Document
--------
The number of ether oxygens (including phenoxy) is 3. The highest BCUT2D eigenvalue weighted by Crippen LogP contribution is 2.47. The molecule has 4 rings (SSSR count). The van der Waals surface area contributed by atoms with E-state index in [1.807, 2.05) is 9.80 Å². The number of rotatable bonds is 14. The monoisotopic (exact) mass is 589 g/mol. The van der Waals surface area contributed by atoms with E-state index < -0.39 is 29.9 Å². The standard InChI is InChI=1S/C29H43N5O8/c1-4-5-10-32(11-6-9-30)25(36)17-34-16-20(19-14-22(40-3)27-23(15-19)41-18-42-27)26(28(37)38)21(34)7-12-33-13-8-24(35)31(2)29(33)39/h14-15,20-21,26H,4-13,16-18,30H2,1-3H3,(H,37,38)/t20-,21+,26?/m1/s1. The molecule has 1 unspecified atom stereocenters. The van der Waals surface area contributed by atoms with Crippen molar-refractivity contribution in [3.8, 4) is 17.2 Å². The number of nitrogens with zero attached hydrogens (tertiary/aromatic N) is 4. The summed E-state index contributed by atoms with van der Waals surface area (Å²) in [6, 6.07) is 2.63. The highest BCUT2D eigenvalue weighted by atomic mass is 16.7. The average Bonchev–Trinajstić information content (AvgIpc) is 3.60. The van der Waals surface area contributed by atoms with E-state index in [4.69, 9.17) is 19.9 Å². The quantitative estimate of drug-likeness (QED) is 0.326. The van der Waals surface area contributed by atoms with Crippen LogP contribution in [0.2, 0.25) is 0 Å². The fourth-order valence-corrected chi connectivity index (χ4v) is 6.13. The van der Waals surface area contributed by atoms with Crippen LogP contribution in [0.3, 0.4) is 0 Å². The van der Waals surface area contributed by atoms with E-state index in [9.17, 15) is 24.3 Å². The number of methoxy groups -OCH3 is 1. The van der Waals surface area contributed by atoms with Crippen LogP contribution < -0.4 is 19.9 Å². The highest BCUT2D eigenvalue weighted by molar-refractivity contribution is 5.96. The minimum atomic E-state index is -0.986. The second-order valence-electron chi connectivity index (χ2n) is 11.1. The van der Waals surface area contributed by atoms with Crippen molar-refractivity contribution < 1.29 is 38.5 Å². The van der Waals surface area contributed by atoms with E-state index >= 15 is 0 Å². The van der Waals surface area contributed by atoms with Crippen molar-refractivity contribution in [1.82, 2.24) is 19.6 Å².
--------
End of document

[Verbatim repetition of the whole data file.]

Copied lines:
The number of ether oxygens (including phenoxy) is 3. The highest BCUT2D eigenvalue weighted by Crippen LogP contribution is 2.47. The molecule has 4 rings (SSSR count). The van der Waals surface area contributed by atoms with E-state index in [1.807, 2.05) is 9.80 Å². The number of rotatable bonds is 14. The monoisotopic (exact) mass is 589 g/mol. The van der Waals surface area contributed by atoms with E-state index < -0.39 is 29.9 Å². The standard InChI is InChI=1S/C29H43N5O8/c1-4-5-10-32(11-6-9-30)25(36)17-34-16-20(19-14-22(40-3)27-23(15-19)41-18-42-27)26(28(37)38)21(34)7-12-33-13-8-24(35)31(2)29(33)39/h14-15,20-21,26H,4-13,16-18,30H2,1-3H3,(H,37,38)/t20-,21+,26?/m1/s1. The molecule has 1 unspecified atom stereocenters. The van der Waals surface area contributed by atoms with Crippen molar-refractivity contribution in [3.8, 4) is 17.2 Å². The number of nitrogens with zero attached hydrogens (tertiary/aromatic N) is 4. The summed E-state index contributed by atoms with van der Waals surface area (Å²) in [6, 6.07) is 2.63. The highest BCUT2D eigenvalue weighted by atomic mass is 16.7. The average Bonchev–Trinajstić information content (AvgIpc) is 3.60. The van der Waals surface area contributed by atoms with E-state index in [4.69, 9.17) is 19.9 Å². The quantitative estimate of drug-likeness (QED) is 0.326. The van der Waals surface area contributed by atoms with Crippen LogP contribution in [0.2, 0.25) is 0 Å². The fourth-order valence-corrected chi connectivity index (χ4v) is 6.13. The van der Waals surface area contributed by atoms with Crippen LogP contribution in [0.3, 0.4) is 0 Å². The van der Waals surface area contributed by atoms with E-state index in [9.17, 15) is 24.3 Å². The number of methoxy groups -OCH3 is 1. The van der Waals surface area contributed by atoms with Crippen LogP contribution < -0.4 is 19.9 Å². The highest BCUT2D eigenvalue weighted by molar-refractivity contribution is 5.96. The minimum atomic E-state index is -0.986. The second-order valence-electron chi connectivity index (χ2n) is 11.1. The van der Waals surface area contributed by atoms with Crippen molar-refractivity contribution < 1.29 is 38.5 Å². The van der Waals surface area contributed by atoms with E-state index >= 15 is 0 Å². The van der Waals surface area contributed by atoms with Crippen molar-refractivity contribution in [1.82, 2.24) is 19.6 Å².